Interview with Christopher Bevan (Love & Other Chairs)
When Short of the Month first asked me to do this interview, I was actually wondering about what this short film would be about, carrying ‘love’ and ‘chairs’ together in one single title. It really sounded interesting. And the uniqueness of the story kept me glued to my screen.
Love & Other chairs is a story about Julian, who has a problem; every woman he meets turns into a chair. After trying to make it work with his girlfriend-turned-furniture-piece, he becomes desperate for love.
After winning the ‘Short of the Month’ tag, ‘Best Original Background Score’ & ‘Best Director’ award at SOTM’s June’s Online Short film Festival, Christopher Bevan here talks about his film & the uniqueness it carries with it.
Here’s what Chris has to say…
So Christopher, what really inspired you to pick such an offbeat concept bringing love and chairs together in one story?
Love & Other Chairs was written by Luke Kondor and as soon as he approached me with the script, I knew it was something I wanted to be involved in. It was such an eye-catching idea and the script that writer Luke had developed was brilliant at showing not just the darkly humorous concept, but also the heartache Julian goes through. During development, we discussed the idea of metaphors taking on physical manifestations, and this idea that the chairs would come to symbolise the failed relationships and times Julian had overlooked his loved ones seemed to resonate.
How difficult was it to convince your actors to do a film with such an ‘outofthebox’’ concept?
The whole cast was on board with the film right from the start as it was always about the characters and how they worked within the story. Having an ‘out of the box’ concept is one thing, but if you don’t have a story and protagonist the audience can get behind, the film doesn’t work. Fortunately, Luke had created something in Julian that we felt was strong and I know Mark Drake, who played the role found a lot of depth in the character and meaning in the concept. So he and the cast in turn were all behind us and we had no trouble convincing them to get involved.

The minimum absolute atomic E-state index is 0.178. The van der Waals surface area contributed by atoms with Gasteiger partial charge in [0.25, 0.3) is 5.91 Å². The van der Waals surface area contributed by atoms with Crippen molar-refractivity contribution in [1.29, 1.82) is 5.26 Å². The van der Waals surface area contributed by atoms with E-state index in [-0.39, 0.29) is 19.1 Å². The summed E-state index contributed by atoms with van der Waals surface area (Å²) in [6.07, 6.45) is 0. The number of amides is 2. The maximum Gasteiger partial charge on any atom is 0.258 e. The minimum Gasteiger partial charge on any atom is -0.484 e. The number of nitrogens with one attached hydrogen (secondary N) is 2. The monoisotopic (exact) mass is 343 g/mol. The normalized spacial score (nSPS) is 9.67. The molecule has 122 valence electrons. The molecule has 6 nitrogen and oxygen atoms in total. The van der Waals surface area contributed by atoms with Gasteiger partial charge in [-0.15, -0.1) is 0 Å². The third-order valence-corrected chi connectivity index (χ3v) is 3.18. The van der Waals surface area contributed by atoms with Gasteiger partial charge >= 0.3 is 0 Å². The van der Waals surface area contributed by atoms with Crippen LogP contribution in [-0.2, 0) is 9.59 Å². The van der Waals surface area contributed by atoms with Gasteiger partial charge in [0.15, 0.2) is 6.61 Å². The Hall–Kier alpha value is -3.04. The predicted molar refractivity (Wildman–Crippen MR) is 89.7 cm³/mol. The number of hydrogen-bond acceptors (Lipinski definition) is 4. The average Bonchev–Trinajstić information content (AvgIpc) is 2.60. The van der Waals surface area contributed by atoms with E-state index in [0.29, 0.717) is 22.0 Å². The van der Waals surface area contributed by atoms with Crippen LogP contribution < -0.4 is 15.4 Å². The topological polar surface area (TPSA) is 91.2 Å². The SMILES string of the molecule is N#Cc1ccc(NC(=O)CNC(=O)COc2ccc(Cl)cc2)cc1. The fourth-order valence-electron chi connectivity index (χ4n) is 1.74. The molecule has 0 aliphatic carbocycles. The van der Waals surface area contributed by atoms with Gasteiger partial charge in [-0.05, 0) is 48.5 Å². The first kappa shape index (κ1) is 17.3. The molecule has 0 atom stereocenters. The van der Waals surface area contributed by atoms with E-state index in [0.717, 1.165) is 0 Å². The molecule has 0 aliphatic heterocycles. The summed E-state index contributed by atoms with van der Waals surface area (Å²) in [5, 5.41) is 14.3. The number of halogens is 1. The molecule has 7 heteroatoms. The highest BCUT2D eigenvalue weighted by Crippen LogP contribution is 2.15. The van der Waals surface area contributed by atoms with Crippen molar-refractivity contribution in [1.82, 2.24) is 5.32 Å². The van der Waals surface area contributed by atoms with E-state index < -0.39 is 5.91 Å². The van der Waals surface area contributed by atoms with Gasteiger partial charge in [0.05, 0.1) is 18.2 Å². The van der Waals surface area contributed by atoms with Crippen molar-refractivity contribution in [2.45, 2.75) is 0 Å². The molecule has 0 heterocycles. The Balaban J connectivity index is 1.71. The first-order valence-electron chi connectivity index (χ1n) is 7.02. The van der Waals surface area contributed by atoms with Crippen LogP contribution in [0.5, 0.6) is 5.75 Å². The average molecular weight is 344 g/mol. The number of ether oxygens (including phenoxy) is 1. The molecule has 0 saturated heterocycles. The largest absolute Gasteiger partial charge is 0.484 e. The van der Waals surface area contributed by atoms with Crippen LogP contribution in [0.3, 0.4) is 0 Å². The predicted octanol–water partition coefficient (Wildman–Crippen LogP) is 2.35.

We read about you that you’ve been making films from the past 10 years; Chris, how different or special was this film to you as compared to your own previous works?
I started making films back in 2005 when I was 16 with just a Handycam, a few friends and some crazy ideas. My professional career as a director was something that evolved gradually over the last few years and I’m still learning with every film I make, but Love & Other Chairs was a project that I enjoyed tremendously. Luke Kondor as a writer has boundless enthusiasm and is a great storyteller to work with which made the whole process rewarding. I think it was one of my first attempts at shooting something with a comedic element too and the narrative structure was different than anything I had attempted before. So that was a big learning curve. But the response to the film has been brilliant and the audience reactions have been very enthusiastic, which for me has been the most special part of the whole experience.
What made Love & other chairs more special was its music & cinematography, what were you key inputs or notes to your cinematographer and composer?
I worked closely with our cinematographer Karl Poyzer on the project and I particularly wanted there to be a distinction between Julian’s life with his partner and without. So when things are ‘happy’ in his mind, we filmed everything with fairly static and slow-moving shots, to create an almost floaty, dreamlike feel. The opposite is true when things start to fall apart for Julian and the camera becomes increasingly handheld and there is more movement. Karl is an exceptional DP to work with and has gone on to shoot some fantastic films and commercials in the last few years since filming Love & Other Chairs, but our working relationship always starts with looking at the script and getting a feel for how to tell the story best. As for the composition, Jonathan Armandary our composer did a terrific job of creating the right feel for the film and we were particularly inspired by the theme from Pixar’s ‘Up’ which is by turns humorous and heartbreaking in such a short space of time. Julian’s existence in Chairs is fairly whimsical and I wanted the score to reflect that, as well as the sadness he finds when the realisation hits towards the end.
5) To end this, when can we expect another offbeat short from you and your team?
I think Luke our writer is the best person to ask this question too as it was his concept and screenplay! You should keep an eye on him and his work as I feel he is one to watch, and certainly there are more offbeat stories from him to come. As a director I am still finding my feet and getting a feel for what style of film I would like to make but I don’t want to be tied to a style or genre yet. I’d love to work with Luke again so who knows, we may have another quirky ‘chairs-esque’ short sooner than later! Watch this space!
You can get more details and updates on Christopher upcoming films on his website – www.christopher-bevan.com.